On May 25, 2023, the U.S. Supreme Court weighed in on the decades-long dispute over the jurisdictional reach of the Clean Water Act (CWA). In Sackett v. Environmental Protection Agency, the Court’s majority issued a sweeping ruling that limited the scope of federal regulation over wetlands and other waters by adopting a narrow interpretation of federally-regulated “waters of the United States” (WOTUS).
The Court ruled that the wetlands on the Sacketts’ property were not subject to CWA jurisdiction, rejecting claims of federal jurisdiction over the wetlands by the Environmental Protection Agency (EPA) and the Army Corps of Engineers (Corps) (collectively, the “Agencies”). In rendering its decision, the Court’s majority concluded that so-called “adjacent” wetlands are subject to the CWA only when they are “as a practical matter indistinguishable from waters of the United States,” such that it is “difficult to determine where the ‘water’ ends and the ‘wetland’ begins” and there is “no clear demarcation between ‘waters’ and wetlands.”
The Court’s decision in Sackett undermines a recent rulemaking by the EPA and the Corps, which adopted a broader definition of WOTUS that the Sackett Court described as “inconsistent with the text and structure of the CWA.” As a result of Sackett, the Biden Administration will likely proceed with further rulemaking to conform the regulatory definition of WOTUS to the Court’s decision. In the short term, we can expect the Agencies to issue interim guidance.
The CWA applies to “navigable waters,” which is defined as “the waters of the United States, including the territorial seas.” The statute, however, does not further define WOTUS, resulting in ambiguity, decades of agency rulemaking and litigation, and a patchwork application of CWA jurisdiction across different states and Corps districts. As explained in prior VNF alerts and summarized below, the definition of WOTUS has been in flux for decades, particularly since the early 2000s.
In 2006, the Supreme Court issued the fractured (4-4-1) Rapanos v. United States decision, in which a majority of the Court agreed only on the outcome and not on the grounds. The Justices authored five different opinions, including opinions from Justice Scalia and Justice Kennedy that set forth competing tests for evaluating whether particular wetlands are subject to CWA jurisdiction. Justice Scalia’s plurality opinion interpreted CWA jurisdiction narrowly and extending only to (1) “relatively permanent, standing or flowing bodies of water” (not intermittent or ephemeral flows of water); and (2) those wetlands that have “a continuous surface connection” to, and are practically “indistinguishable” from, other jurisdictional waters (not based on a “mere hydrologic connection” to a wetland). In contrast, Justice Kennedy’s concurring opinion announced a broader “significant nexus” test, which asks whether there is a significant nexus between the wetlands and another jurisdictional water, such that the “wetlands, either alone or in combination with similarly situated lands in the region, significantly affect the chemical, physical, and biological integrity” of those navigable waters. Most lower courts concluded that Justice Kennedy’s “significant nexus” test constituted the Court’s holding in Rapanos, but Justice Scalia’s “continuous surface connection” test was also applied in some circumstances. For example, the Department of Justice took the position that CWA jurisdiction exists if either Justice Scalia’s test or Justice Kennedy’s test is satisfied.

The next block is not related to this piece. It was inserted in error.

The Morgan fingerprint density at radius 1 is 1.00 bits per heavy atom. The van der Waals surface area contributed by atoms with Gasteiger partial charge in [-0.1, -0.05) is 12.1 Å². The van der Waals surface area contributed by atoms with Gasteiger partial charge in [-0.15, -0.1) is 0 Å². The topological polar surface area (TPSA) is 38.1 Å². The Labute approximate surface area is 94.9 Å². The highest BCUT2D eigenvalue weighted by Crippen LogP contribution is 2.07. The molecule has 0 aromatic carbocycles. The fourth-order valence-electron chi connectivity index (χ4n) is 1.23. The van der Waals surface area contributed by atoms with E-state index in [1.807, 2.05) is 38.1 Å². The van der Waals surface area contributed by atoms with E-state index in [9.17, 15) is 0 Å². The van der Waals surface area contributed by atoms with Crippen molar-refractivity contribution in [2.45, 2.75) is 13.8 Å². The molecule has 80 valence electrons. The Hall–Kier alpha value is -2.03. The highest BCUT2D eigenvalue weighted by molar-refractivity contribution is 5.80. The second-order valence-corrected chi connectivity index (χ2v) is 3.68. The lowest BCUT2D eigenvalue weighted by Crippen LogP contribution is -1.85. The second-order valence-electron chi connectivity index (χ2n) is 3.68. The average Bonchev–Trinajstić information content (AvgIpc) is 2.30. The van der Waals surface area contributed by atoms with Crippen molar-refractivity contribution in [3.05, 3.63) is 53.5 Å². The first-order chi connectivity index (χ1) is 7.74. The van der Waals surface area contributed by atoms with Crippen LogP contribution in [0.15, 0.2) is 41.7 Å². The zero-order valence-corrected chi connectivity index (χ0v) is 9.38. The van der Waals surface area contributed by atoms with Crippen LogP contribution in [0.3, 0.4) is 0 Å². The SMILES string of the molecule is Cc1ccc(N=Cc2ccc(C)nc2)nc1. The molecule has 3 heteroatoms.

In 2015, under the Obama Administration, the Agencies published the “2015 Clean Water Rule,” which relied on Justice Kennedy’s “significant nexus” test from Rapanos. The 2015 Clean Water Rule established three categories of WOTUS: (1) waters that are categorically “jurisdictional by rule;” (2) waters that are subject to a case-specific analysis; and (3) waters that are categorically excluded from jurisdiction. The first category of “jurisdictional by rule” waters included wetlands and other waters deemed “adjacent” to other jurisdictional waters. The term “adjacent” was defined to include nearby waters separated only by manmade or natural barriers such as constructed dikes, natural river berms, and beach dunes.
In 2019, under the Trump Administration, the Agencies repealed the 2015 Clean Water Rule. In 2020, the Agencies published the “Navigable Waters Protection Rule,” which defined WOTUS more narrowly. The Navigable Waters Protection Rule eliminated the case-by-case “significant nexus” test, replaced that test with “categorically jurisdictional and categorically excluded waters,” and moved the regulations closer to Justice Scalia’s “relatively permanent” test from Rapanos. As to “adjacent” wetlands, however, the Navigable Waters Protection Rule retained the concept of jurisdiction over wetlands that are separated from jurisdictional waters only by manmade or natural barriers. Specifically, the rule interpreted “adjacent wetlands” to include wetlands that directly abut jurisdictional waters as well as non-abutting wetlands that are (1) “inundated by flooding” from a jurisdictional water in a typical year; (2) physically separated from a jurisdictional water only by certain natural features e.g., a berm, bank, or dune); or (3) physically separated from a jurisdictional water by an artificial structure that “allows for a direct hydrologic surface connection” between the wetland and the jurisdictional water in a typical year.